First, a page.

That is what I do. Just climb up there with a bag of salt and sprinkle directly on the ice. After it has had time to take effect you can go back up and gently push the ice off the edge with a plastic shovel.
What I do is, after a large storm I just go up and shovel the entire roof. it's a bit of work but totally solves the problem. ice dams can cause a lot of damage to your house when they melt so please do take care of it right away.
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I have a lot of vents and also good insulation. Still get icicles as most people do around here. I,too, live in WNY and have a 50s ranch style.

That's an option, but with the snow on the roof now, it's too late.

Only seen a few of them, don't know about how they work.

There shouldn't be any problem with you doing the melting procedure. Just don't do like others and hammer off the ice because you may damage the roof and make matters worse. You may want to create a couple of channels and also apply the chemicals. It's a long job that I spread over an entire day and took rest periods. Only worked outside in the daylight. I used the "safe" melting stuff that I bought especially since it's safe for pets, so it's also safe for the roof and bushes on the ground. Got it at the pet store for $15 a jug.

From my experience it's the Temps and the sun that produce the icicles. In this month long cold I noticed that if it was sunny it was enough to get the snow melting on the roof. But the daylight isn't long enough to sustain the melting and when it gets dark then the icicles form. It repeats the next day and so on.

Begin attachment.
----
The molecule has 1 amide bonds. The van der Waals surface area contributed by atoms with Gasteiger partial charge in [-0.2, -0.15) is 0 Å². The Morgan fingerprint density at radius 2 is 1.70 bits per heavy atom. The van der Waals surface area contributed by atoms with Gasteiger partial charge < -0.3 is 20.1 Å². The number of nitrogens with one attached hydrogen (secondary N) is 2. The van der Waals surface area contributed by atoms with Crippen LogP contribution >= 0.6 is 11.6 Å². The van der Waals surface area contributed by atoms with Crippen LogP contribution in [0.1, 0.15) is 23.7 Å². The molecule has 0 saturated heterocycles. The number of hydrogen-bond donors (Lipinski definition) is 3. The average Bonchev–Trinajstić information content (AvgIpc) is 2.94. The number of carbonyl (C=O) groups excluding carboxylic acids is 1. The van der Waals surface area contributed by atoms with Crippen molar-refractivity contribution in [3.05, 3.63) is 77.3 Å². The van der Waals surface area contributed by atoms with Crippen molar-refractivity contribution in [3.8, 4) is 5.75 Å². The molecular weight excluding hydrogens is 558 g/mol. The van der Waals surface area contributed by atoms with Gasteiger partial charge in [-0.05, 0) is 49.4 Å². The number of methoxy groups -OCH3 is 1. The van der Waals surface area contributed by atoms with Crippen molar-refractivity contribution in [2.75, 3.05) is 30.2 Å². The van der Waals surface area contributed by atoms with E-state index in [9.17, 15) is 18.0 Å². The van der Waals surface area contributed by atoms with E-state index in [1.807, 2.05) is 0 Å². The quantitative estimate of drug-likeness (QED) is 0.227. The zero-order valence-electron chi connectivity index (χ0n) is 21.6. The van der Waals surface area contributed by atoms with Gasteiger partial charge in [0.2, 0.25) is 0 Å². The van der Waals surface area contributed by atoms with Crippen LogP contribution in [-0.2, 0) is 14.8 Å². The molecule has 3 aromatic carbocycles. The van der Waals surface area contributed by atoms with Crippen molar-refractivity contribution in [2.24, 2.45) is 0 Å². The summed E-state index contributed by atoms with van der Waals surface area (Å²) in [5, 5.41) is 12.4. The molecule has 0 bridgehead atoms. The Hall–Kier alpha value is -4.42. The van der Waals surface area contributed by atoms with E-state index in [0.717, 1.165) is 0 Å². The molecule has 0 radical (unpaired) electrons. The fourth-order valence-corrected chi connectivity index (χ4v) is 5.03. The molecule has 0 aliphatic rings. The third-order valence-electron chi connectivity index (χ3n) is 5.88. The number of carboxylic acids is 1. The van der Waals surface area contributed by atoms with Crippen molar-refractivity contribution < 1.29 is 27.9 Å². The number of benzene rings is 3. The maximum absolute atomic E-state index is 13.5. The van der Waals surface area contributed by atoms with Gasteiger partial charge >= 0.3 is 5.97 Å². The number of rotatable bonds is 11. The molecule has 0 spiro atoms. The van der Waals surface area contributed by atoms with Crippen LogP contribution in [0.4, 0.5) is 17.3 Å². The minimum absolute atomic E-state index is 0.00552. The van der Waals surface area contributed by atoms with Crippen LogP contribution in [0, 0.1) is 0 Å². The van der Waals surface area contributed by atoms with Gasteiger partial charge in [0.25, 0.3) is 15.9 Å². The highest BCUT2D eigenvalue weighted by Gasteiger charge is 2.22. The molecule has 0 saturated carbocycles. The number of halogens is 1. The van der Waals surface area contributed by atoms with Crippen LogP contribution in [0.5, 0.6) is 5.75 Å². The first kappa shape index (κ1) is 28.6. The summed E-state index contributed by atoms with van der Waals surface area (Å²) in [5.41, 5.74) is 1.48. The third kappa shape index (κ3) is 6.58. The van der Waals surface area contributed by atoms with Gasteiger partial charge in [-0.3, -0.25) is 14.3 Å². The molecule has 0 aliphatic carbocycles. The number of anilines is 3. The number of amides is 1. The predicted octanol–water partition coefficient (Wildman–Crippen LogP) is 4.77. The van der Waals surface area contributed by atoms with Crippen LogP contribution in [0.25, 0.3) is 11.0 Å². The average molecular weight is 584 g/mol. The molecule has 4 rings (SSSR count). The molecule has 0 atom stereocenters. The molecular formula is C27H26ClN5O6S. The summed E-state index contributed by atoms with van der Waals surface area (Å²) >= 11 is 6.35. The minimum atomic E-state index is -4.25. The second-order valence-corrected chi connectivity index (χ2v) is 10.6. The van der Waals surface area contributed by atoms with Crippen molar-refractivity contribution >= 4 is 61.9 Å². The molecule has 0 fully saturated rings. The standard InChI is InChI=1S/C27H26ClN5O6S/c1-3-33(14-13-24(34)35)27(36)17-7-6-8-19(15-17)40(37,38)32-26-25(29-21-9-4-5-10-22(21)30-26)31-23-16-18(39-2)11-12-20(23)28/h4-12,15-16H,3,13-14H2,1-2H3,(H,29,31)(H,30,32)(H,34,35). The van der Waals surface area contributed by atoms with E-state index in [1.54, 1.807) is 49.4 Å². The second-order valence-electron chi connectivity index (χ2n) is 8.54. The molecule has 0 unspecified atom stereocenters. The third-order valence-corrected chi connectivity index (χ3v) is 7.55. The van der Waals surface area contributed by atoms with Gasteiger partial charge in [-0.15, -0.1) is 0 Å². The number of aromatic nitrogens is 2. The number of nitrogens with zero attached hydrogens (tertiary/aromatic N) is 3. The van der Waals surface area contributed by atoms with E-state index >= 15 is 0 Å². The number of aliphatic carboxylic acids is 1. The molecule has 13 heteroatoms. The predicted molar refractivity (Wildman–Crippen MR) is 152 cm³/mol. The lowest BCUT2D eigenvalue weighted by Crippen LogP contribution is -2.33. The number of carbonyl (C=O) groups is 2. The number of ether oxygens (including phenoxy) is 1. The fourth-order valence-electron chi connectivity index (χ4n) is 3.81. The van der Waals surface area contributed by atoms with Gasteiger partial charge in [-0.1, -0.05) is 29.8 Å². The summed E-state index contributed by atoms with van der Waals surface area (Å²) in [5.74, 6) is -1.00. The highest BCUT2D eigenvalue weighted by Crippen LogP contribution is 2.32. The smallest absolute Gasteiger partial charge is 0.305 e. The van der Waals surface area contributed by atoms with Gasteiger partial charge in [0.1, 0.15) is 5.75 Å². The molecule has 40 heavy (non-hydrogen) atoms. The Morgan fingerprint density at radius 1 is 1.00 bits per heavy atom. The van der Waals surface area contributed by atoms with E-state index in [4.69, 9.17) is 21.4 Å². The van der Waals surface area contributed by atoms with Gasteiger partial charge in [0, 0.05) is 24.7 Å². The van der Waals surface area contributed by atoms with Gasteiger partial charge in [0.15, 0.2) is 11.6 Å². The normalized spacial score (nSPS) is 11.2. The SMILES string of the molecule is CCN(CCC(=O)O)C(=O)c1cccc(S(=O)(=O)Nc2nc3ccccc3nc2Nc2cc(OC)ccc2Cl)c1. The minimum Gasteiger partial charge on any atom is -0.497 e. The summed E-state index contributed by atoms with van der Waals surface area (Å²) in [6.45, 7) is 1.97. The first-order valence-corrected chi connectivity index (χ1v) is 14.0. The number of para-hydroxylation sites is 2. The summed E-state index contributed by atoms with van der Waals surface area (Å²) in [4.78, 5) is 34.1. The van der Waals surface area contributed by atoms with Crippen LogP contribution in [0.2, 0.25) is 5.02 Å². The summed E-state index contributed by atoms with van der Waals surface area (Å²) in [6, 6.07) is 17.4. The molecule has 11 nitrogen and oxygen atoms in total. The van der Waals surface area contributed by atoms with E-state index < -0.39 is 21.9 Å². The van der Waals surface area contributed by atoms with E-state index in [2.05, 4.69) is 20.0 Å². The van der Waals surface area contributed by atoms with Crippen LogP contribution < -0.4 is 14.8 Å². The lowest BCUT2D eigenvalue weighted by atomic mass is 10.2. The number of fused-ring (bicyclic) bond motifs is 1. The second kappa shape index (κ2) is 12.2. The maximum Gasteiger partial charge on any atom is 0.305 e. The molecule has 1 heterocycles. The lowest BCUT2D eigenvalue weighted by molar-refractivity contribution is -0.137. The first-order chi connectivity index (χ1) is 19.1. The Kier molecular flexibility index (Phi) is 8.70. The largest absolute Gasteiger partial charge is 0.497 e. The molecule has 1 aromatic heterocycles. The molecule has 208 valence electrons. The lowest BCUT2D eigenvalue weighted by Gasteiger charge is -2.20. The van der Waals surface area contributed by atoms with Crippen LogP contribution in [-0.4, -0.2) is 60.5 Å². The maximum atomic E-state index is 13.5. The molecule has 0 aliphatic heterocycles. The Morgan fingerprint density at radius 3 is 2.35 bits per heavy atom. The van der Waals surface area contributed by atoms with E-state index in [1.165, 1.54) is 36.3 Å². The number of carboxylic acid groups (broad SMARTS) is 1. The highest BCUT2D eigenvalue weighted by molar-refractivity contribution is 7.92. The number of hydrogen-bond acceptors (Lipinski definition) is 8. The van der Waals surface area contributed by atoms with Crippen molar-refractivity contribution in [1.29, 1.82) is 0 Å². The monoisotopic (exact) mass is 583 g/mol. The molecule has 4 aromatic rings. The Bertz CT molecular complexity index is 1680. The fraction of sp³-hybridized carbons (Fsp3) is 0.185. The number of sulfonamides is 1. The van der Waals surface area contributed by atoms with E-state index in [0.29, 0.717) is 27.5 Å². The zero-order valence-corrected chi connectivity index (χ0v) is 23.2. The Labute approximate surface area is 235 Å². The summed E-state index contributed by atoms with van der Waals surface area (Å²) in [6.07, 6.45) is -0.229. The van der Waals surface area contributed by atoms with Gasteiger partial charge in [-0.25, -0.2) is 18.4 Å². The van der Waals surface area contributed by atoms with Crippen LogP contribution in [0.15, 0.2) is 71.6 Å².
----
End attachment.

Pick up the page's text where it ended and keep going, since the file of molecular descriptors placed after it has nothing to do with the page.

When there is no sun (in my area it's been cloudy a lot) plus the temps are below the teen there are no icicles.
It's been a while since icicles formed and they started forming today. Received some sun today. Along the south side of the house. Also getting icicles on 2 valleys. In a day or so it's supposed to go up into the 20s and I'll use my roof rake to remove some of the snow. Good luck.
Marina
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try spraying Icynene Insulation problem solved
| | | Questions: | | Would some other kind of insulation a)be possible and b)improve the | situation for the future of this room? Heating wise, we use/heat this | room for approximately 12 hours a day and close it off after dinner with | lovely plastic accordion doors and close the heat vent. | | Would the heating cables along the edge of the roof be a good solution | for this small expanse, maybe 14 feet? There is an outdoor light, which | I despise, mounted at a corner and would happily see it turned into an | outlet for wires with a switch just inside on the wall. | | Read in the paper today about a metal roof snow slide? Anyone have a | ballpark on what that might cost for this small area, and does it seem a | reasonable idea in this situation? | | For the immediate moment, meaning tomorrow being the one day | accountant/it's-tax-season mister will be home, we want to make some | serious headway with the ice dam itself. I read about making the | pantyhose filled with melt chemicals, and wonder can we just spread the | chemicals out all along the ice dam and clear the whole thing off over | the course of the afternoon, instead of just creating the drainage | channels? The height is very low, so we'd be able to reach it all from | the edge with the stepladder. Is there any reason not to spread the melt | stuff around on the dam? | | Any other suggestions, besides the very helpful ideas of moving or | demolishing the room, would be appreciated. | | Karen | |